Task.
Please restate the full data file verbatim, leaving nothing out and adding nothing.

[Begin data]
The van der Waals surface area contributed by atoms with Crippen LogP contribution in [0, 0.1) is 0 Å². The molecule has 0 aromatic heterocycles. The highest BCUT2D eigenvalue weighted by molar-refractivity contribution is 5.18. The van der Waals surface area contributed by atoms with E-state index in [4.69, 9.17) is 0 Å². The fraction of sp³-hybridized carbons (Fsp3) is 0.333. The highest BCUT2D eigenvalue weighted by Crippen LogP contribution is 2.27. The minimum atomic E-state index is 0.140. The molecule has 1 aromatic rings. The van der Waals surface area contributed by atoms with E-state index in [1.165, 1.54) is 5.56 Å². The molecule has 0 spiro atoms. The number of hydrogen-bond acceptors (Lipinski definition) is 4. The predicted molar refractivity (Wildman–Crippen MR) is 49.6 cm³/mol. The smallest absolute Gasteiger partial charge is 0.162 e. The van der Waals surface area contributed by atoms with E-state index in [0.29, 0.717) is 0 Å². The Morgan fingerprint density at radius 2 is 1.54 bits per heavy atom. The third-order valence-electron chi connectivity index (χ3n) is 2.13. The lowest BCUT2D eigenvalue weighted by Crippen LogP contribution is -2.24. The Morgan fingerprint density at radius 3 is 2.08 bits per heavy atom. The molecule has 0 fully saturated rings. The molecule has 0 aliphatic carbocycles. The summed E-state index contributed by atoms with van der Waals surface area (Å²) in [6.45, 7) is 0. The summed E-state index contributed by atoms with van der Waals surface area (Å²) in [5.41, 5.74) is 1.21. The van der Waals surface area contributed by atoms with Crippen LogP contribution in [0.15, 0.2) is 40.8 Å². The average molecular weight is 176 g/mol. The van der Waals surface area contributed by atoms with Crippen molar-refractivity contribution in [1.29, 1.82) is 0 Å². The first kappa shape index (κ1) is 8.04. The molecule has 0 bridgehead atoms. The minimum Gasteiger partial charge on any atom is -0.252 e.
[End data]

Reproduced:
The van der Waals surface area contributed by atoms with Crippen LogP contribution in [0, 0.1) is 0 Å². The molecule has 0 aromatic heterocycles. The highest BCUT2D eigenvalue weighted by molar-refractivity contribution is 5.18. The van der Waals surface area contributed by atoms with E-state index in [4.69, 9.17) is 0 Å². The fraction of sp³-hybridized carbons (Fsp3) is 0.333. The highest BCUT2D eigenvalue weighted by Crippen LogP contribution is 2.27. The minimum atomic E-state index is 0.140. The molecule has 1 aromatic rings. The van der Waals surface area contributed by atoms with E-state index in [1.165, 1.54) is 5.56 Å². The molecule has 0 spiro atoms. The number of hydrogen-bond acceptors (Lipinski definition) is 4. The predicted molar refractivity (Wildman–Crippen MR) is 49.6 cm³/mol. The smallest absolute Gasteiger partial charge is 0.162 e. The van der Waals surface area contributed by atoms with E-state index in [0.29, 0.717) is 0 Å². The Morgan fingerprint density at radius 2 is 1.54 bits per heavy atom. The third-order valence-electron chi connectivity index (χ3n) is 2.13. The lowest BCUT2D eigenvalue weighted by Crippen LogP contribution is -2.24. The Morgan fingerprint density at radius 3 is 2.08 bits per heavy atom. The molecule has 0 fully saturated rings. The molecule has 0 aliphatic carbocycles. The summed E-state index contributed by atoms with van der Waals surface area (Å²) in [6.45, 7) is 0. The summed E-state index contributed by atoms with van der Waals surface area (Å²) in [5.41, 5.74) is 1.21. The van der Waals surface area contributed by atoms with Crippen LogP contribution in [0.15, 0.2) is 40.8 Å². The average molecular weight is 176 g/mol. The van der Waals surface area contributed by atoms with Crippen molar-refractivity contribution in [1.29, 1.82) is 0 Å². The first kappa shape index (κ1) is 8.04. The molecule has 0 bridgehead atoms. The minimum Gasteiger partial charge on any atom is -0.252 e.